Five New York City men wrongly convicted in their teens for the rape and beating of a jogger in Central Park are to receive around $1 million per year of imprisonment. The black and Hispanic "Central Park Five"—who were aged 14 to 16 when they were caught up in the racially charged 1989 case—have agreed to a $40 million settlement in a long-running civil rights lawsuit, reports the New York Times. Their convictions were overturned in 2002 when a convicted rapist and murderer confessed to the attack and DNA evidence supported his claim. Four of the five exonerated men spent around seven years in prison each, while a fifth spent 13 years behind bars and is set to get the biggest wrongful-conviction payout in the city's history.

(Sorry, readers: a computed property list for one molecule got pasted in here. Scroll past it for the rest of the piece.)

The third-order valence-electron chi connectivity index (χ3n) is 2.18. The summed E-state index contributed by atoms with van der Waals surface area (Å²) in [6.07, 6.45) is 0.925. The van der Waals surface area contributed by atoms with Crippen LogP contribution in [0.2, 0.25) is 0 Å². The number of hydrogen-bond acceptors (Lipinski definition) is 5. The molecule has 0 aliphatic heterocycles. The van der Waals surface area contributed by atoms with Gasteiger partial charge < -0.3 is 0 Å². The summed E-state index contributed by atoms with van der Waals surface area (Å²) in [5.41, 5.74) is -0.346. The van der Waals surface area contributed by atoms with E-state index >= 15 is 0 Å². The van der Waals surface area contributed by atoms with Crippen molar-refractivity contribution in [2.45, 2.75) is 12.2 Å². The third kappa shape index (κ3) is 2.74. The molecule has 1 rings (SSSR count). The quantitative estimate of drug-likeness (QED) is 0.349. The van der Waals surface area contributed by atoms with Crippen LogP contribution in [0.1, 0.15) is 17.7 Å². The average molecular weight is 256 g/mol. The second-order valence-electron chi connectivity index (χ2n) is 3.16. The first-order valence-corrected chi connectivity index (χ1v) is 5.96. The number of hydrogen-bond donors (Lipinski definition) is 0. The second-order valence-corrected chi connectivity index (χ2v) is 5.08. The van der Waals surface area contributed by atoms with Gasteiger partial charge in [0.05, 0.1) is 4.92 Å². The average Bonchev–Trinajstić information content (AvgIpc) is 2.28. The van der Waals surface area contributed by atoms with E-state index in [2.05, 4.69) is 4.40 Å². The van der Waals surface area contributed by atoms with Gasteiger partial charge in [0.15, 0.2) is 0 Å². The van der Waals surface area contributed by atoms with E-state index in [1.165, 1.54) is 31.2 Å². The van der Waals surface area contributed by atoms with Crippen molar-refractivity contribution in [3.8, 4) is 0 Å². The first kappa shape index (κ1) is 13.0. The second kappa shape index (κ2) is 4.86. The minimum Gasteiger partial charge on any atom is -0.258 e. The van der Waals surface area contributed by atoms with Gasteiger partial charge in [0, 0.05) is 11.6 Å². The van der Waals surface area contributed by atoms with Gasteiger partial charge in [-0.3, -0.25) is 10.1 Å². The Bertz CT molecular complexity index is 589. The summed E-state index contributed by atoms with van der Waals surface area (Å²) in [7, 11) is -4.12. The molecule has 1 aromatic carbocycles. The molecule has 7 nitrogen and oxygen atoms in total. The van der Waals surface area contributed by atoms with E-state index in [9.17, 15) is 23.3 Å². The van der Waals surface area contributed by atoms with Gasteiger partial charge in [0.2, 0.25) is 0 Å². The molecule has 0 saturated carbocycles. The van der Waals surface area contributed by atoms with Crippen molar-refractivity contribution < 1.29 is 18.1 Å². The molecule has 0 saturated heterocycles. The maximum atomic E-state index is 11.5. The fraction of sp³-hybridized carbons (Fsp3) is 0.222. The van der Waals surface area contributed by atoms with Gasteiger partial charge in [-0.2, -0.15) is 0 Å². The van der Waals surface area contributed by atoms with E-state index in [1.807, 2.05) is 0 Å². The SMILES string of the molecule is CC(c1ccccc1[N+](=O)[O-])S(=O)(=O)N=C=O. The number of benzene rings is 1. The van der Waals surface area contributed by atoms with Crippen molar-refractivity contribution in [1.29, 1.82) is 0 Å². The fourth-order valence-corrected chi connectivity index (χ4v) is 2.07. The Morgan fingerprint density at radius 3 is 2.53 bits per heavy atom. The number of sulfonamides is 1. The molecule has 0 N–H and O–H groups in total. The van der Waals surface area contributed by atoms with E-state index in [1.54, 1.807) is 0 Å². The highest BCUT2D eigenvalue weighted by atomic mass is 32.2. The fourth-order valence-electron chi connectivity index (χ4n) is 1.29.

The savage attack on the 28-year-old jogger came amid reports of "wolfpacks" of teens "wilding" in the park, and after the teens were arrested, Donald Trump took out newspaper ads calling for the return of the death penalty, the New York Daily News reports. "We took a lot of abuse," says the Rev. Al Sharpton, who was heavily criticized for standing by the five at the time. "The toll on these men and their supporters was terrible. I want to know we have things in place so that this doesn't happen again," he says. "I'm happy for them, but you know … money doesn't give them those years back. It doesn't give them their youth back." With the settlement, Mayor Bill de Blasio has made good on a campaign promise to finally put the issue to rest if elected.